Visit our sponsors! (or click here and disable ads)
Pathfinder: Wrath of the Righteous Kickstarter Update #47: Making Cutscenes
Development Info - posted by Infinitron on Fri 17 April 2020, 19:54:52Tags: Owlcat Games; Pathfinder: Wrath of the Righteous
In a community update published last Tuesday, Owlcat said that the Pathfinder: Wrath of the Righteous backer portal would be launching this week. It turns out that the portal has a few micro-issues remaining, so in the meantime they've put together this Kickstarter update about designing the game's cutscenes. It includes a couple of work-in-progress videos. Here's an excerpt:
Generally speaking, a cutscene is like an in-game movie clip. Control is taken away from the player, and a pre-designed scene is shown on the screen. We use cutscenes to highlight moments that are important for the story or to introduce new monsters and bosses. But there is also another type of cutscene, which is used to make the game world more real: non-player characters have animated conversations, walk here and there, react to the player running past them, and so on.
Groups of enemies attacking at pre-defined time intervals; crusaders breaking through a gate using a battering ram; giant rolling stone balls you need to dodge—what do all these have in common? In our case, all of the above are created using cutscenes. Cutscenes are a truly multifunctional tool for us and they help us solve very different challenges—from advancing the plot to creating unique gameplay.
[...] Background cutscenes allow us to make the surrounding world more immersive, so that NPCs don’t just stand there like dummies, that demons fly in the sky, and that when a massive door to an ancient tomb opens, a rasping sound is played, the dust of ages settles, and the camera shakes a little, emphasizing the importance of the moment.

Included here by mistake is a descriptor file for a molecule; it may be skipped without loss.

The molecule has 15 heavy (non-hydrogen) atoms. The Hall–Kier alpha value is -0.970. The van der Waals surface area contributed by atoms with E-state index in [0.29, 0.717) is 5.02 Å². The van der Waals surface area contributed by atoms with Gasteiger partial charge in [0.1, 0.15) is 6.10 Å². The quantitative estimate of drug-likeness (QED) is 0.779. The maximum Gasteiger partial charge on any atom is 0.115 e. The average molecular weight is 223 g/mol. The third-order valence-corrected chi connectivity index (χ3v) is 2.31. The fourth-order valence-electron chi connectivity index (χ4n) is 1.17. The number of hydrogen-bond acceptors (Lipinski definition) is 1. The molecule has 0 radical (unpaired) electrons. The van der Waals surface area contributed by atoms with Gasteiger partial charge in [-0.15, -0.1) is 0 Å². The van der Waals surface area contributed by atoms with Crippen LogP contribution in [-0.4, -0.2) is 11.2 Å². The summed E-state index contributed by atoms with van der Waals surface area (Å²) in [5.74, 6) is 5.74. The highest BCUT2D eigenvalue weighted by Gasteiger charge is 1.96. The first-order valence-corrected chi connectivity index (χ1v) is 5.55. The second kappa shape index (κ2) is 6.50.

Cutscenes can be quite complex! Imagine you command your character to hang an artifact banner over the gates of Drezen. Control is taken away from you, the character runs to the edge of the wall, and a special animation is played. The banner appears, it unfolds with the corresponding animation and a special effect that shows the banner’s magical impact on the environment. Then the camera smoothly moves to the square in front of the gates, the fog of war clears away, and you see a group of friendly crusaders fighting demons. The crusaders are inspired, the demons are weakened by the banner and try to use teleportation to flee. But teleportation does not work, so they try to flee on foot, and they die. The crusaders triumph. All this is one giant cutscene. Each crusader and each demon follows a designated sequence of commands: they hit, use abilities, die, or try to flee at the right time at the assigned locations. It's like a puppet show, where all the string-pulling is scripted in advance.
In the editor, this scene will look like a lot of parallel command sequences, which are started and stopped by different conditions and events. Depending on their complexity, cutscenes can take from a few minutes to several weeks to create.
In most cutscenes, characters carry out the same sequences of actions as during gameplay—they run, fight, and use spells and abilities. All this is assembled in the editor by one person, usually a level designer. But sometimes we need to show special animations that have never been used before: pensively scratching one's head, hitting something with a battering ram, or running to a balcony and leaping off. Inanimate objects might need to be animated, like stones rolling down a hill, a gate breaking open, or a column collapsing. In these cases, cutscenes will require extra work by artists, animators, and FX artists.
That’s why we normally use existing assets in cutscenes, but sometimes we order new unique animations and effects. Needless to say, we use the coolest cutscenes to emphasize the most important, emotionally significant moments in the game. In Wrath of the Righteous, for example, we'd like to celebrate the player's character reaching each subsequent stage of the mythic progression by adding dramatic camera spinning, zooms, and distinctive animations and effects.